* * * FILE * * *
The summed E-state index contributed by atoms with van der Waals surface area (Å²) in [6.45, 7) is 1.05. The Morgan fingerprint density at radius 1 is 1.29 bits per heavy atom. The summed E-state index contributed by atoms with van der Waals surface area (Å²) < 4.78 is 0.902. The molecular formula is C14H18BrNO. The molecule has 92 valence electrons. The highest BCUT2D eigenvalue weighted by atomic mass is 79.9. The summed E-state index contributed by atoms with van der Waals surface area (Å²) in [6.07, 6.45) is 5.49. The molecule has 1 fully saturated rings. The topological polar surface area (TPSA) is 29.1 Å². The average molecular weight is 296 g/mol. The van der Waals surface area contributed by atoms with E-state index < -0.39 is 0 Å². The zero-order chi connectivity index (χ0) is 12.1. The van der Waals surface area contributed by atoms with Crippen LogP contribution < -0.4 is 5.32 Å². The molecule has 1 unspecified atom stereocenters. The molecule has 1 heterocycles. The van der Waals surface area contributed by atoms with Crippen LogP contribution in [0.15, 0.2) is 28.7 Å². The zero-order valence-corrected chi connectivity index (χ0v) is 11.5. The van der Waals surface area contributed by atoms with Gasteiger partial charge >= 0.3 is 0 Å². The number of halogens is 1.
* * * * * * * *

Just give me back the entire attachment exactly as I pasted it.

The summed E-state index contributed by atoms with van der Waals surface area (Å²) in [6.45, 7) is 1.05. The Morgan fingerprint density at radius 1 is 1.29 bits per heavy atom. The summed E-state index contributed by atoms with van der Waals surface area (Å²) < 4.78 is 0.902. The molecular formula is C14H18BrNO. The molecule has 92 valence electrons. The highest BCUT2D eigenvalue weighted by atomic mass is 79.9. The summed E-state index contributed by atoms with van der Waals surface area (Å²) in [6.07, 6.45) is 5.49. The molecule has 1 fully saturated rings. The topological polar surface area (TPSA) is 29.1 Å². The average molecular weight is 296 g/mol. The van der Waals surface area contributed by atoms with E-state index < -0.39 is 0 Å². The zero-order chi connectivity index (χ0) is 12.1. The van der Waals surface area contributed by atoms with Crippen LogP contribution < -0.4 is 5.32 Å². The molecule has 1 unspecified atom stereocenters. The molecule has 1 heterocycles. The van der Waals surface area contributed by atoms with Crippen LogP contribution in [0.15, 0.2) is 28.7 Å². The zero-order valence-corrected chi connectivity index (χ0v) is 11.5. The van der Waals surface area contributed by atoms with Gasteiger partial charge >= 0.3 is 0 Å². The number of halogens is 1.